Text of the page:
Google, Facebook and Twitter face Congress over extremist content

The hearing comes a week after tech giants gave evidence on Russian election interference

Twitter, Facebook and Google are set to give evidence to the US Congress about how they're battling extremism, explaining the steps they've each taken to combat such content on their platforms.

The three companies will need to tell the Senate Committee on Commerce, Science and Transportation how they are attempting to stop extremist messages spreading across their networks in a hearing called "Terrorism and Social Media: Is Big Tech Doing Enough?"

The tech firms will also be asked to show they're making significant steps to stamp out other hateful or conspiratorial content on their platforms - something they've been forced to develop over the last few years as their social networks are increasingly being abused to distribute these kinds of messages.

The hearing will take place on 17 January, a week after the same companies were given a deadline to provide evidence in the case regarding Russian meddling in the US election.

"Facebook and Google met the deadline, and [with] voluminous amounts of information, Twitter did not," Senator Mark Warner told Axios. "I'm disappointed in Twitter."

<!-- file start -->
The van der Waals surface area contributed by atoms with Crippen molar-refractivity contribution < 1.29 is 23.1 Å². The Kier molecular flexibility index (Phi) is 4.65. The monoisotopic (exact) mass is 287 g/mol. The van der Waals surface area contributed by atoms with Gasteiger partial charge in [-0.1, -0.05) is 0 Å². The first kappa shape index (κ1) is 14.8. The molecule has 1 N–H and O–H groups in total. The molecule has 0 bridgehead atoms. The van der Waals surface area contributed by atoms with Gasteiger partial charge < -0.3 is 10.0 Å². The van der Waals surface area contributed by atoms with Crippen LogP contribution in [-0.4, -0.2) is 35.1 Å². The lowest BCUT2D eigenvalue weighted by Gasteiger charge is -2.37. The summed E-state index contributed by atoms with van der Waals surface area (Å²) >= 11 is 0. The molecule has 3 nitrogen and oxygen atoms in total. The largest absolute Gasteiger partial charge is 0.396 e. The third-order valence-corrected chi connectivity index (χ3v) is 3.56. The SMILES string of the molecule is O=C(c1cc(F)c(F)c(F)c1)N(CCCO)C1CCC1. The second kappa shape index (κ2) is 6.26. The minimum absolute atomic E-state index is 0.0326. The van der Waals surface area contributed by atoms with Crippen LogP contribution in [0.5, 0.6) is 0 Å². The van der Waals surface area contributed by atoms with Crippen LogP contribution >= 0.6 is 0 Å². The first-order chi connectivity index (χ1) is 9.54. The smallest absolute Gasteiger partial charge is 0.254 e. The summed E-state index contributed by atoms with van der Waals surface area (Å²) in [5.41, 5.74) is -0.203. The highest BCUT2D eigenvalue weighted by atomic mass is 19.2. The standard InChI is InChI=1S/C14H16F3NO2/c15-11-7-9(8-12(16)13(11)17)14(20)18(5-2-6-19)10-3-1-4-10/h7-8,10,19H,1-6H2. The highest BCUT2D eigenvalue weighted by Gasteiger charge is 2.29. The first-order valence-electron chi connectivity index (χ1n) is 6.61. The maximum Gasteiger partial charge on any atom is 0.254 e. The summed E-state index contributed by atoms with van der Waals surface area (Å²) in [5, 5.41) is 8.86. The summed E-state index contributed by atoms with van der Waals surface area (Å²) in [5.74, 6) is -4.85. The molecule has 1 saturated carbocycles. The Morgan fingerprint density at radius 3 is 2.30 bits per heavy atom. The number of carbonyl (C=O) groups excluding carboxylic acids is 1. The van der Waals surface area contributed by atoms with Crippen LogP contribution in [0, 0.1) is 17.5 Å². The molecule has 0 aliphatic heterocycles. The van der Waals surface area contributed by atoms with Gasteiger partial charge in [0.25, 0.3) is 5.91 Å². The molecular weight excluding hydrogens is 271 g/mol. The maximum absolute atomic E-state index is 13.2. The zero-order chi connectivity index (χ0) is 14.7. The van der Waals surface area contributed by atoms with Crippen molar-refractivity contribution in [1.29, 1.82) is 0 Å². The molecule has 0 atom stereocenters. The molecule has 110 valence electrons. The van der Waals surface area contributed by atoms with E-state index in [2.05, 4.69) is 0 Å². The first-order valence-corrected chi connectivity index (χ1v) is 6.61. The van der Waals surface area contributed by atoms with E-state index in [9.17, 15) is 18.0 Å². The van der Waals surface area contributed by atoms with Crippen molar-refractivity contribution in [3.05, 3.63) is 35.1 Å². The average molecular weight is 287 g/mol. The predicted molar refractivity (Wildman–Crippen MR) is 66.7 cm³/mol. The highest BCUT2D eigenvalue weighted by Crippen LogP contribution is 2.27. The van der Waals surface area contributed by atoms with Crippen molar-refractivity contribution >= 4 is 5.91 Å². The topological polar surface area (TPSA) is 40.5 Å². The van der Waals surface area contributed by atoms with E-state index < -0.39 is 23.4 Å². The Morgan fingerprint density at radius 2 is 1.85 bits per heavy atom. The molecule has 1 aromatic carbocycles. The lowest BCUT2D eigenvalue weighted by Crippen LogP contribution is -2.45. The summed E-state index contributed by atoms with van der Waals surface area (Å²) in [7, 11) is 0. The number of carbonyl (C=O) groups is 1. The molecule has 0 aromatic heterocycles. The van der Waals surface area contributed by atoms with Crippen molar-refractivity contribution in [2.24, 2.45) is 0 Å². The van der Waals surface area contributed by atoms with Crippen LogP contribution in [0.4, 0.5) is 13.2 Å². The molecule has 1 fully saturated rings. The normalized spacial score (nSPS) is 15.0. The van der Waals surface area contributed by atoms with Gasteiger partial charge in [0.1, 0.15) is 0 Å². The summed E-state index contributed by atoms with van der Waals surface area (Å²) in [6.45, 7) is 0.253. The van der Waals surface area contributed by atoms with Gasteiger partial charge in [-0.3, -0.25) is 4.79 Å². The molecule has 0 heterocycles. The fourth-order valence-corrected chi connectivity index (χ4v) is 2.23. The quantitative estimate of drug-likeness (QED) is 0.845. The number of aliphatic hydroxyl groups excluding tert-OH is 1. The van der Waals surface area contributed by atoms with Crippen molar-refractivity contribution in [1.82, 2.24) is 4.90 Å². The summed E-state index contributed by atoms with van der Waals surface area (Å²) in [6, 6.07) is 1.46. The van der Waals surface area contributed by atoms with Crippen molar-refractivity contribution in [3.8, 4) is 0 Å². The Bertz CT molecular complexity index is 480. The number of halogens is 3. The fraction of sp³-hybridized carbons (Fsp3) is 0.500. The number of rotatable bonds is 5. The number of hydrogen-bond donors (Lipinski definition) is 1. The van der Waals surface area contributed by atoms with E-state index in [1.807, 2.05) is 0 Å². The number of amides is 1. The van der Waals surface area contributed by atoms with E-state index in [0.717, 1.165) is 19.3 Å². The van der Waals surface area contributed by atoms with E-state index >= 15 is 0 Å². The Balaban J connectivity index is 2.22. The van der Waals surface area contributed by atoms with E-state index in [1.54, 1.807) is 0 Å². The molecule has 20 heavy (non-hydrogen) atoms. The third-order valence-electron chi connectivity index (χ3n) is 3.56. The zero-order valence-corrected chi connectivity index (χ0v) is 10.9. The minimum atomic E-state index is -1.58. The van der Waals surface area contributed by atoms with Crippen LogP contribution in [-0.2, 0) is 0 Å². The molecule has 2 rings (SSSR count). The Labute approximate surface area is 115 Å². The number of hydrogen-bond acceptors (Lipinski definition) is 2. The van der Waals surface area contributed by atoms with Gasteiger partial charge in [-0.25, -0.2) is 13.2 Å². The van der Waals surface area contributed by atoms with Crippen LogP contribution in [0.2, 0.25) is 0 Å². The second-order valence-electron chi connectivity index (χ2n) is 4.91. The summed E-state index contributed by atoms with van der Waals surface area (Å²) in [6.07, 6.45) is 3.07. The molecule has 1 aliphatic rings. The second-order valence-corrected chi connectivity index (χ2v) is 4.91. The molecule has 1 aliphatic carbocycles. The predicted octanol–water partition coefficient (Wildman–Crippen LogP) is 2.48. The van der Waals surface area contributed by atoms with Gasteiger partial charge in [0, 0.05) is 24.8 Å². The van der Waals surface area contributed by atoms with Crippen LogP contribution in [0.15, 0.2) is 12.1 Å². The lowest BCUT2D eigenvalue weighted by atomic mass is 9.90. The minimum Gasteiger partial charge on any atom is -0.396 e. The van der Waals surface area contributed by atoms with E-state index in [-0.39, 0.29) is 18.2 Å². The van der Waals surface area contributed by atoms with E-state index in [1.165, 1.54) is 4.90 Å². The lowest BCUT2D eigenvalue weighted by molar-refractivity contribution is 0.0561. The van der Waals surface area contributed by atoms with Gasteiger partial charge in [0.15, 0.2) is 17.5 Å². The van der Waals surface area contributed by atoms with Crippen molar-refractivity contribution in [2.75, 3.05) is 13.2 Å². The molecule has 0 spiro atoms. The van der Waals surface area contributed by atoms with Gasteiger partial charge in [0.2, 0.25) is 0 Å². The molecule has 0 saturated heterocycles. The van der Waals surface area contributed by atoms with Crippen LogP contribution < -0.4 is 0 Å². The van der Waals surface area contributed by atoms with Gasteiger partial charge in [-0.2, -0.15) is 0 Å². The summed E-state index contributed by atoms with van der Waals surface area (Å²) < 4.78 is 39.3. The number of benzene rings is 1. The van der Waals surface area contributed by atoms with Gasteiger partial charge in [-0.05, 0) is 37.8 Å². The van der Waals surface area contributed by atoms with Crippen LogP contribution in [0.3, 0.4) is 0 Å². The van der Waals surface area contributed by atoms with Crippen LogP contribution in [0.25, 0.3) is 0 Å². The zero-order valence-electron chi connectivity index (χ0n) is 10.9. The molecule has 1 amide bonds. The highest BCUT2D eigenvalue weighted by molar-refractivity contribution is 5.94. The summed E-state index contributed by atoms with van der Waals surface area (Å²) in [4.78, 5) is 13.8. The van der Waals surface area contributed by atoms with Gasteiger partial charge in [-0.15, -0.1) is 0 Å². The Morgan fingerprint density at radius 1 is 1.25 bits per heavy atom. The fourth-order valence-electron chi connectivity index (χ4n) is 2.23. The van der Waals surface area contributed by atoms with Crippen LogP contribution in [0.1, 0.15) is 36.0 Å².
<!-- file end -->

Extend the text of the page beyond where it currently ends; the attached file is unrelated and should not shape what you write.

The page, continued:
"They need to understand when they bring in their senior executives and testify before Congress, when Congress then has follow-up written questions, we expect them to answer those questions," Warner added. "So if it's a day or two, fine, but if this is one more attempt for them to kind of punt on their responsibility, that will not go down well with the committee."

However, Twitter claimed it needs more time to get satisfying answers. "We are continuing to work closely with committee investigators to provide detailed, thorough answers to their questions," Twitter said in a statement. "As our review is ongoing, we want to ensure we are providing Congress with the most complete, accurate answers possible." 

In next week's hearing, Facebook, Twitter and Google will reportedly send their heads of public policy rather than senior executives, which Warner said is perhaps not the best approach if they want to make a positive impact.

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